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Plus, Substack’s co-founder responds to competition
This week we learned that a group of former journalists is launching a venture capital firm.
Founder Katherine Tarbox makes the case that journalists’ reporting skills translate well to investing, given the need to ask smart questions and conduct due diligence. The firm will invest in early-stage tech startups such as AI-enabled software.
I’m sure many journalists have the skills to invest in tech startups. But I’d like to make a separate point: Particularly now, journalists are very well-positioned to invest in journalism startups.
Many early-stage investors say that assessing founders is more important than assessing a particular business idea. For news startups, often that means assessing editorial co-founders. Many editorial leaders who are good at hiring would also be good media investors — both disciplines require a strong network and an ability to identify talent that others don’t yet see.
Editorial leaders have always been critical to a publication’s success, of course, but as power continues shifting towards individuals, editorial co-founders have become a lynchpin. Many of today’s most promising startups – such as Puck, Punchbowl, The Ankler, Axios, The Information, and Semafor – have prominent editorial founders, who are then able to recruit additional talent.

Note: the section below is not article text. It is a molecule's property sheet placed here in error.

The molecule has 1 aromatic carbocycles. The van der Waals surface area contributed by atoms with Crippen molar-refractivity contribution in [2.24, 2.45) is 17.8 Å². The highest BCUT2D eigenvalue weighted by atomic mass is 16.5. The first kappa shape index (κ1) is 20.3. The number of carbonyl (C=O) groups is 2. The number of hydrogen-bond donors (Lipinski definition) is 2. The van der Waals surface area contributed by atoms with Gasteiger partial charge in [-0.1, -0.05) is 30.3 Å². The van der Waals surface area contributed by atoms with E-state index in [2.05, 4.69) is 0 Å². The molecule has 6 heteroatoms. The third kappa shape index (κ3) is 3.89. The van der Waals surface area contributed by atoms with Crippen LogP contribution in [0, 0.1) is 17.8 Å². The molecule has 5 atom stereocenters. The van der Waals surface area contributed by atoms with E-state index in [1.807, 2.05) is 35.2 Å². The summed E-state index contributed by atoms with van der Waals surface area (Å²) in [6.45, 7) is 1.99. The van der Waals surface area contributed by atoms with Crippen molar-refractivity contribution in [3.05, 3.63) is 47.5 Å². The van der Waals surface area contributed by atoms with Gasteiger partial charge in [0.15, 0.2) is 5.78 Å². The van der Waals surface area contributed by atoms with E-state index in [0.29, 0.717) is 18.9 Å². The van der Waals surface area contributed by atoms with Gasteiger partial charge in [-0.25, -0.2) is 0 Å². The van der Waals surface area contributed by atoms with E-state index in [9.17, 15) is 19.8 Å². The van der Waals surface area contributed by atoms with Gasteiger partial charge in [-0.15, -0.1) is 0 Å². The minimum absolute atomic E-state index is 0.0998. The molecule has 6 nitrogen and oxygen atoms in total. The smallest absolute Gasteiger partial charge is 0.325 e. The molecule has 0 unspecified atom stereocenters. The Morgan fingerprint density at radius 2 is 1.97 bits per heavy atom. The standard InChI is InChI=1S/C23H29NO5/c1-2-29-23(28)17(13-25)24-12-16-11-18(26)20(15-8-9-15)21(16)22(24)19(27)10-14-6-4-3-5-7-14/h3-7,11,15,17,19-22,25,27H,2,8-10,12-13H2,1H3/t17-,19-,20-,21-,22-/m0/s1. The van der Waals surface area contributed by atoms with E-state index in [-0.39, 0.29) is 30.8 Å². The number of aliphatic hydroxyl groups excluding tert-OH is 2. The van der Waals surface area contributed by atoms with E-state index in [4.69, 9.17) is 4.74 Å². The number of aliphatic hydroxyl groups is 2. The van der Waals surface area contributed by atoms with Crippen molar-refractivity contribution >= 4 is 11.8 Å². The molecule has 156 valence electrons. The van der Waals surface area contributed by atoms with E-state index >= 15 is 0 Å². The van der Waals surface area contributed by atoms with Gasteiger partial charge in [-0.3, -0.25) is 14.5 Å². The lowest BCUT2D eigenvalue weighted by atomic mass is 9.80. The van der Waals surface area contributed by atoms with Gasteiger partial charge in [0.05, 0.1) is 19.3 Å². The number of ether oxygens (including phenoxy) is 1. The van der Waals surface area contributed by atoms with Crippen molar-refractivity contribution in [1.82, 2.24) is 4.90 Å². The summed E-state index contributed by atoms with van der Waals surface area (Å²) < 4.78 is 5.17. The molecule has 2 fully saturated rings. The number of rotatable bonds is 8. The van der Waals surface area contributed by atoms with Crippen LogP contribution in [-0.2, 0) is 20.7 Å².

In recent years, many prominent journalists have left their posts to start their own publications. That’s certainly exciting when it happens. But looking ahead, I'd love to see more journalists on the other side of the table, with the resources to help fund the next generation of new publications.
Here’s the latest news in digital media:
Vanity Fair profiled Substack as it faces increasing competition. According to Substack co-founder Hamish McKenzie, “With Ghost and Beehiiv and WordPress, the critical thing is, can you help people grow? For Substack, that is so nonnegotiable, because the entire business model is built on it. We have to justify our 10% take by helping writers grow so they can get more money.”
National Geographic Magazine is cutting staff.
WaPo published an Accessibility FAQ for users.
Healthline Media and Bloomberg topped a ranking of the fastest-growing publishers on Instagram.
Staff at a major French newspaper are striking after the appointment of a “far-right” EIC.
LA Weekly & Village Voice CEO Brian Calle acquired Paper Magazine.
The Denver Post and Boston Herald will end reader comments.
A research report found that 80% of video ads served by Google on third-party sites don’t meet the standards it promises.
Max is expected to add live programming from CNN.
Apple posted the entire first episode of its new show Silo on Twitter.
A study found that AI systems trained on AI-generated data degrade & collapse.
More than a third of Y-Combinator’s latest batch of companies are AI startups.
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